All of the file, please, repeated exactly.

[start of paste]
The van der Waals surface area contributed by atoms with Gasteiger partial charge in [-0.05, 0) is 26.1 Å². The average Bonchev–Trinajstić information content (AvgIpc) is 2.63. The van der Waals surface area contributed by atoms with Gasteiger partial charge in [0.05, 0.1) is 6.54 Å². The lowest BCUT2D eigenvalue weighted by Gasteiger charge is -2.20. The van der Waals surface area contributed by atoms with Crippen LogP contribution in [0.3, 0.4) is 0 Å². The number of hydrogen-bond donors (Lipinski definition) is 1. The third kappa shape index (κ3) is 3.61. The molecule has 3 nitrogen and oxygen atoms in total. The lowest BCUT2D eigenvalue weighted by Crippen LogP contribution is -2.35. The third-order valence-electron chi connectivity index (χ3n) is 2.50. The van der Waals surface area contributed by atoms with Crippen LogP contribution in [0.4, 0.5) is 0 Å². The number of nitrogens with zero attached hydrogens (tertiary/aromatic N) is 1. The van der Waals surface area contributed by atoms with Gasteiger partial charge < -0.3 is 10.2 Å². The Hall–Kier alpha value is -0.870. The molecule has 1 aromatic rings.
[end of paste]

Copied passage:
The van der Waals surface area contributed by atoms with Gasteiger partial charge in [-0.05, 0) is 26.1 Å². The average Bonchev–Trinajstić information content (AvgIpc) is 2.63. The van der Waals surface area contributed by atoms with Gasteiger partial charge in [0.05, 0.1) is 6.54 Å². The lowest BCUT2D eigenvalue weighted by Gasteiger charge is -2.20. The van der Waals surface area contributed by atoms with Crippen LogP contribution in [0.3, 0.4) is 0 Å². The number of hydrogen-bond donors (Lipinski definition) is 1. The third kappa shape index (κ3) is 3.61. The molecule has 3 nitrogen and oxygen atoms in total. The lowest BCUT2D eigenvalue weighted by Crippen LogP contribution is -2.35. The third-order valence-electron chi connectivity index (χ3n) is 2.50. The van der Waals surface area contributed by atoms with Crippen LogP contribution in [0.4, 0.5) is 0 Å². The number of nitrogens with zero attached hydrogens (tertiary/aromatic N) is 1. The van der Waals surface area contributed by atoms with Gasteiger partial charge < -0.3 is 10.2 Å². The Hall–Kier alpha value is -0.870. The molecule has 1 aromatic rings.